The Phenomenon of Attraction

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There are unconscious motivations that take people into relationships and marriage. The choice of partner is often made very quickly and based perhaps on little conscious knowledge, life experiences or personality fit of the other person. In relationships projection occurs, that is, those feelings, desires and needs which we try to put outside of ourselves because we cannot manage them, we project them onto another person. In strong relationships such as marriage and the therapeutic relationship these projections are particularly powerful. Some relationships can be negative and damaging, people can come to live in locked systems, dominated by mutual projective phantasies with each not truly married to a person, but rather to unwanted, split off and projected part of themselves.
It is hard to define physical attractiveness, as it is both subjective and changing. Jeff Apselmeier thinks that faces seem to be important – liking what is childlike, feminine and symmetrical. He also discusses the weight stereotype, for example, perceiving overweight people as having no will power and being less sexual. There is also the attractiveness stereotype, for example that physically attractive people are sexually warm and responsive, that they will have futures which involve happier marriages and more fulfilling lives. However, they are not perceived to be more trustworthy, honest, sensitive, or nurturing. Furthermore, he claims that with further information about a person, we are less influenced by physical attractiveness. Argyle realises that although men and women look for different things when choosing a partner, physical attractiveness is significant for both. And those in long term relationships are said to have similar levels of physical attractiveness. Tysoe (1995) claims that ‘we all want the most attractive person we think we can get, but if we aren’t very attractive (or think we aren’t) we won’t aim too high and risk rejection. So we end up with someone at about our own level.’ Apselmeier discusses something called ‘the matching hypothesis’ – that people tend to have relationships with those that are similarly physically attractive and/or similar in I.Q. Similarity in attitude is also key and he notes that most of the literature focuses on this, ratings of attraction increases as the proportion of similar attitudes increases. This preference for similarity could indicate genetic relatedness i.e., ‘our’ genes are more likely to survive if I share with those who are genetically related. But of course similarity is often in the eye of the beholder and there are many ways we can be both similar and different.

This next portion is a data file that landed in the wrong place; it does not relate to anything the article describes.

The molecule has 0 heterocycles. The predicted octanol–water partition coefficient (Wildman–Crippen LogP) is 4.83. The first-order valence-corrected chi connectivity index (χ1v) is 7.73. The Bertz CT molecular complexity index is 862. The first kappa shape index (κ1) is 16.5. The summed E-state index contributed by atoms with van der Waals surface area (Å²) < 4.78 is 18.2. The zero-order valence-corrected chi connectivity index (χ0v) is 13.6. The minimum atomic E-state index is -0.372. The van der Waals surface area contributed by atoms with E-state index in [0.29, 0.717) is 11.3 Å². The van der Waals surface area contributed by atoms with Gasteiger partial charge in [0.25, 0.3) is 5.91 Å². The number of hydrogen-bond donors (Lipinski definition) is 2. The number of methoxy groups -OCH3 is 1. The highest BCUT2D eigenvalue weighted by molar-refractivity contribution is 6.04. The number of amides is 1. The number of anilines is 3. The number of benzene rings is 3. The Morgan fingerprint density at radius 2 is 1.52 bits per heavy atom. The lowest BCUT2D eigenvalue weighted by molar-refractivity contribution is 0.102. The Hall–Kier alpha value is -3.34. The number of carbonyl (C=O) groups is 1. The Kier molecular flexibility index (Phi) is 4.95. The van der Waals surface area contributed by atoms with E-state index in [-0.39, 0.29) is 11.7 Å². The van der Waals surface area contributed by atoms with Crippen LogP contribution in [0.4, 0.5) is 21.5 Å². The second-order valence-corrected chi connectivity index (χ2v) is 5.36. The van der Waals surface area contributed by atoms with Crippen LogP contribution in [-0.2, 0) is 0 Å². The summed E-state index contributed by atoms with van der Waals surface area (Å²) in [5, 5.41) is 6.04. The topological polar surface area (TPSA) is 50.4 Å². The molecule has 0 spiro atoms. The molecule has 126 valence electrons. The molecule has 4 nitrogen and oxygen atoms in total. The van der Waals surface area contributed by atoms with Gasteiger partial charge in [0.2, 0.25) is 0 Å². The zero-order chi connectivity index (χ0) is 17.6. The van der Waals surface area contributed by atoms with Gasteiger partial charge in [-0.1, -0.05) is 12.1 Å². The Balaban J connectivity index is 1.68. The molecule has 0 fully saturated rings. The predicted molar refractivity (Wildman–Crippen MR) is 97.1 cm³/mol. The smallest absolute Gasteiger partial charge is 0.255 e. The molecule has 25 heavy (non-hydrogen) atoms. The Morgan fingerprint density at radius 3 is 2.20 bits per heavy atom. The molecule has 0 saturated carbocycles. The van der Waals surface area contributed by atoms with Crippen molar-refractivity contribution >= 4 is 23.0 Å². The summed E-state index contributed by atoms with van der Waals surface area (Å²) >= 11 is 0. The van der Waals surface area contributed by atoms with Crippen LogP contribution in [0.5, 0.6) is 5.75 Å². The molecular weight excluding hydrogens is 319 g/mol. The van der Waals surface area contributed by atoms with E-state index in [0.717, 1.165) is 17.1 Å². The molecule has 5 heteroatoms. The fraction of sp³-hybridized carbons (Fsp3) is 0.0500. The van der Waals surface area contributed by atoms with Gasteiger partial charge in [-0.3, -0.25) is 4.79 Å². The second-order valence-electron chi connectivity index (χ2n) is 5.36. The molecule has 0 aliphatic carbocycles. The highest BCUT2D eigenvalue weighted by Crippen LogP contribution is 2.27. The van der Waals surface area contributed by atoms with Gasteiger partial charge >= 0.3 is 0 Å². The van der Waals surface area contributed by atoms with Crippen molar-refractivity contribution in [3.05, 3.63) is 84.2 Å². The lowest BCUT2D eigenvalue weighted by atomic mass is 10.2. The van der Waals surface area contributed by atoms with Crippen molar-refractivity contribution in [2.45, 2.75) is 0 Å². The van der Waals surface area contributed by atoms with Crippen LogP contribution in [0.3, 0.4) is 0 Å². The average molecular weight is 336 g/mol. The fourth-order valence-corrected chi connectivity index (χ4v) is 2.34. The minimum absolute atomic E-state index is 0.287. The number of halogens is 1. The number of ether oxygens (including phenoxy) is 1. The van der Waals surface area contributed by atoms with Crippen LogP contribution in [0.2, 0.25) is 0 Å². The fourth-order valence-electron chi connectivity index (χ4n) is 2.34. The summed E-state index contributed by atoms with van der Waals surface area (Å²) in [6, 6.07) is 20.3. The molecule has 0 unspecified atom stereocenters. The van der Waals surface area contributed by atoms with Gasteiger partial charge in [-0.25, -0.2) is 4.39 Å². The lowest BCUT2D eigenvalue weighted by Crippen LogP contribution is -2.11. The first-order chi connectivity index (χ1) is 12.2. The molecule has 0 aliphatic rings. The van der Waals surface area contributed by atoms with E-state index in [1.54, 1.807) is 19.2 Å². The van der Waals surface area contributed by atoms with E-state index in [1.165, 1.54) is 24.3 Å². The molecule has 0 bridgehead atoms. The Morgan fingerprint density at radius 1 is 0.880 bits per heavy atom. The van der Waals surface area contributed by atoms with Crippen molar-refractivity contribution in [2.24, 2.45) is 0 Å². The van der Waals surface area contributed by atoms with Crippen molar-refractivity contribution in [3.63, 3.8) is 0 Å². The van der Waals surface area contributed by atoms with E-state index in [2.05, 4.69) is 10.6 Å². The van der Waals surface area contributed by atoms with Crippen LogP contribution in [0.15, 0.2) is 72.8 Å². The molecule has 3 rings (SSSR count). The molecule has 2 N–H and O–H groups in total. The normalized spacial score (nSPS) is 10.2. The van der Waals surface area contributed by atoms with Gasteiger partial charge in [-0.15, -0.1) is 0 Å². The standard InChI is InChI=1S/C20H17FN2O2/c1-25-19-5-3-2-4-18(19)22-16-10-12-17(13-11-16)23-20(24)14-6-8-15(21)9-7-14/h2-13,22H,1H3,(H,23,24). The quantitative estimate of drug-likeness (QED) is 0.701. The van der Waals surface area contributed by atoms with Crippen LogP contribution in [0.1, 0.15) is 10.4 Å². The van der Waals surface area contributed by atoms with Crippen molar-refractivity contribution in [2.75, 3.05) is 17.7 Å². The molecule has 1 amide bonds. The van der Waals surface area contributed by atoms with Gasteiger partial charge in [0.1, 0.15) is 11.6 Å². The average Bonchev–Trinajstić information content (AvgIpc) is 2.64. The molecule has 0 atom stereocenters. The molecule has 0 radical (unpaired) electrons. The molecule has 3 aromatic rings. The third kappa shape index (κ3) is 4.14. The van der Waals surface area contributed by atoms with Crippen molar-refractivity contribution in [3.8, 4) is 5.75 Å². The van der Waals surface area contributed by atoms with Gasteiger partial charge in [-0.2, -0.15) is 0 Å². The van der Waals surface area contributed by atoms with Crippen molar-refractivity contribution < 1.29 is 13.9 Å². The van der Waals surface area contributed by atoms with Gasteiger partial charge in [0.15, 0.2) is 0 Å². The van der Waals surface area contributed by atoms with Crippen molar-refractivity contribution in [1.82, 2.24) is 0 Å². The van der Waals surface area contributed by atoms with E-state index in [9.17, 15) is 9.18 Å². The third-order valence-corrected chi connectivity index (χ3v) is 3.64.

One Response to “The Phenomenon of Attraction”

  1. Jony

    It makes sense.


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